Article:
Despite a turbulent property market, New Zealand consumers are feeling more empowered in real estate transactions and becoming more confident in the real estate profession as a whole, according to new research commissioned by independent conduct regulator, the Real Estate Authority (REA).
REA’s latest Annual Perceptions Research – based on field work conducted in April-May 2022 – indicates strong consumer confidence in the conduct of the real estate sector overall, with significant gains across perceptions that it is professional, well-monitored, well-regulated, fair and transparent. A consumer is someone who has bought or sold a property in the prior 12 months.
REA Chief Executive, Belinda Moffat, says it’s encouraging to see growing consumer confidence in the real estate sector as this aligns with REA’s aim to see people confidently engaging in fair transactions with trusted real estate professionals.
“We are pleased to see the indicators of high conduct standards are moving in the right direction, particularly during a time which placed additional pressures on both consumers and licensed real estate professionals, with COVID-19 restrictions and changing market conditions. However, we recognise that there is still more work to be done to continue to ensure all professionals meet the high standards expected. There is no time for complacency. We are committed to working with the sector to continue to lift standards of conduct to support increasing confidence, and to protect consumers from harm.”
The research found, 85% of real estate consumers had some to a lot of confidence in the New Zealand real estate industry overall.
Ms Moffat says consumer confidence reflects the positive regulatory impact of REA, and the work agencies and licensed real estate professionals are putting into maintaining high professional standards of conduct.
“As regulator, REA sets high expectations for real estate licensees in the Code of Conduct we oversee. We support them to meet those standards through our Continuing Professional Development programme and regular industry guidance, and those who fail to uphold the standards can be held to account through our complaints and disciplinary processes.”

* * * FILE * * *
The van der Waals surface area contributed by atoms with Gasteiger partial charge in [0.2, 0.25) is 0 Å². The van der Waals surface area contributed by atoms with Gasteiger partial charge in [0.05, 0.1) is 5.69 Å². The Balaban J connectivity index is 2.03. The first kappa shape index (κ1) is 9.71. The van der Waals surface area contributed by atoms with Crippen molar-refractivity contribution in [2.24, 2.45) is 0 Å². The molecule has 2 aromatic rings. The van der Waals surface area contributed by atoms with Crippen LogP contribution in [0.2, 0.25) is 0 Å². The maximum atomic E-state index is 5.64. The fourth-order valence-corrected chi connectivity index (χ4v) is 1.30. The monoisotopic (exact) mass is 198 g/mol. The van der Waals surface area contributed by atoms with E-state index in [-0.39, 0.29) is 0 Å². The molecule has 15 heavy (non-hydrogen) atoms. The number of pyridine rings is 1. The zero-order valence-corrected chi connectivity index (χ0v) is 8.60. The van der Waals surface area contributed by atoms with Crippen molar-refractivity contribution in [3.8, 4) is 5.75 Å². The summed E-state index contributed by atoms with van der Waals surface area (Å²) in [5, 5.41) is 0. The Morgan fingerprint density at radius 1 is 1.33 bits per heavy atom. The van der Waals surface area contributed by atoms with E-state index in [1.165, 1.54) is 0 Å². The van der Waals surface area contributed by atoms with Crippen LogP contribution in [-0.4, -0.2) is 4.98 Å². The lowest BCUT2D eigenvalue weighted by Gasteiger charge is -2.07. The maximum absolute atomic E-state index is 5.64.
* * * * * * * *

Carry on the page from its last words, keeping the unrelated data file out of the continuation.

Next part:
The research also found:
- 86% of all consumers surveyed felt very or somewhat empowered to participate effectively in their real estate transaction.
- 91% of Māori consumers surveyed felt very or somewhat empowered to participate effectively in their real estate transaction
Ms Moffat says the average sense of consumer empowerment has remained stable, with data breakdowns indicating successful buyers’ and sellers’ levels rising, while those who were unsuccessful feeling less empowered in recent years.
“Consumers’ sense of empowerment in a real estate transaction is important because it can indicate that they are feeling well-informed and appropriately in control of their part of the buying and selling process. While the outcome of the transaction naturally appears to influence consumers’ sense of empowerment, those who felt most empowered also frequently cite the conduct of the real estate professional involved as a contributing factor.”
Ms Moffat says that for REA, identifying consumer segments that deviate from the general population is particularly useful.
“For example, in areas like consumer empowerment, we see notable variations in terms of ethnicity, and this helps to inform our work to engage with New Zealand’s diverse communities, ensuring they are aware of REA, can access our information resources about the real estate transaction process, and understand the standard of conduct they are entitled to expect from a licensed real estate professional in our country.”
The survey also indicated that consumers who highly rated their awareness and understanding of what REA does were among those with a sense of empowerment significantly above average.
Consumer awareness of REA continues to rise
The research also indicates that consumer and public awareness of REA as the real estate sector’s conduct regulator continues to grow. The research found:
- 69% of all consumers were aware of REA, an increase of 6% from 2021
- 74% of consumers identifying as Māori, and 81% of consumers identifying as Pacific Peoples were aware of REA
- 79% of consumers consider that REA provides clear and independent information
- 78% of consumers consider that REA is trustworthy and provides information accessible to everyone
REA oversees the consumer website settled.govt.nz(external link) which provides comprehensive information for consumers about buying and selling real estate, and issues guides for consumers on the agency agreement and sale and purchase agreement. The research found:
- 84% of consumers agree or strongly agree that settled is trustworthy
- 76% of consumers felt more knowledgeable after visiting settled